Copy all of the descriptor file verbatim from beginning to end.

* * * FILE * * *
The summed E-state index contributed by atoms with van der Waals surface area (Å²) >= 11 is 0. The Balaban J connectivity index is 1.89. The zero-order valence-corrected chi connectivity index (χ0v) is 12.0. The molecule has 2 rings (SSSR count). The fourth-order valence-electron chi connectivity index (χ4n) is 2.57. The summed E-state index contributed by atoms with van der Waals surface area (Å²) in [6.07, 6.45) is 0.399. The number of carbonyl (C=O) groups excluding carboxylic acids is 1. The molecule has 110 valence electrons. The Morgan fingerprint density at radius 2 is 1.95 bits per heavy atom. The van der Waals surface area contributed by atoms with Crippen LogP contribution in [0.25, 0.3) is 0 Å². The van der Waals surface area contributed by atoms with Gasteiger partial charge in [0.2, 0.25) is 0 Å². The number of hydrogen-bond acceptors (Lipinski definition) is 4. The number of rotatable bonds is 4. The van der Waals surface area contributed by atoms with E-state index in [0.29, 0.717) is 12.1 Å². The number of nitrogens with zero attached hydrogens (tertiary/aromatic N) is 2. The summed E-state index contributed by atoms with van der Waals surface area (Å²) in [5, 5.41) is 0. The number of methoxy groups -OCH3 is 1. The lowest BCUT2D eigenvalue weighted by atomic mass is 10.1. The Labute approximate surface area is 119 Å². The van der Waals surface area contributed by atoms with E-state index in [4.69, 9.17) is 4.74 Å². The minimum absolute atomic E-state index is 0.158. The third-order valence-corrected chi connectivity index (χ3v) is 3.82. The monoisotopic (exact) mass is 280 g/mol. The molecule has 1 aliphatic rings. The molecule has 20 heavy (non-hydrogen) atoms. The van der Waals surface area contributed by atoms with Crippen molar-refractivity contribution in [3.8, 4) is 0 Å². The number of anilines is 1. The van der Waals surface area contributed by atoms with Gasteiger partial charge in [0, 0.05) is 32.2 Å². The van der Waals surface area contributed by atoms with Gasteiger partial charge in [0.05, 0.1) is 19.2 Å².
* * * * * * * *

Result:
The summed E-state index contributed by atoms with van der Waals surface area (Å²) >= 11 is 0. The Balaban J connectivity index is 1.89. The zero-order valence-corrected chi connectivity index (χ0v) is 12.0. The molecule has 2 rings (SSSR count). The fourth-order valence-electron chi connectivity index (χ4n) is 2.57. The summed E-state index contributed by atoms with van der Waals surface area (Å²) in [6.07, 6.45) is 0.399. The number of carbonyl (C=O) groups excluding carboxylic acids is 1. The molecule has 110 valence electrons. The Morgan fingerprint density at radius 2 is 1.95 bits per heavy atom. The van der Waals surface area contributed by atoms with Crippen LogP contribution in [0.25, 0.3) is 0 Å². The van der Waals surface area contributed by atoms with Gasteiger partial charge in [0.2, 0.25) is 0 Å². The number of hydrogen-bond acceptors (Lipinski definition) is 4. The number of rotatable bonds is 4. The van der Waals surface area contributed by atoms with E-state index in [0.29, 0.717) is 12.1 Å². The number of nitrogens with zero attached hydrogens (tertiary/aromatic N) is 2. The summed E-state index contributed by atoms with van der Waals surface area (Å²) in [5, 5.41) is 0. The number of methoxy groups -OCH3 is 1. The lowest BCUT2D eigenvalue weighted by atomic mass is 10.1. The Labute approximate surface area is 119 Å². The van der Waals surface area contributed by atoms with E-state index in [4.69, 9.17) is 4.74 Å². The minimum absolute atomic E-state index is 0.158. The third-order valence-corrected chi connectivity index (χ3v) is 3.82. The monoisotopic (exact) mass is 280 g/mol. The molecule has 1 aliphatic rings. The molecule has 20 heavy (non-hydrogen) atoms. The van der Waals surface area contributed by atoms with Crippen molar-refractivity contribution in [3.8, 4) is 0 Å². The number of anilines is 1. The van der Waals surface area contributed by atoms with Gasteiger partial charge in [0, 0.05) is 32.2 Å². The van der Waals surface area contributed by atoms with Gasteiger partial charge in [0.05, 0.1) is 19.2 Å².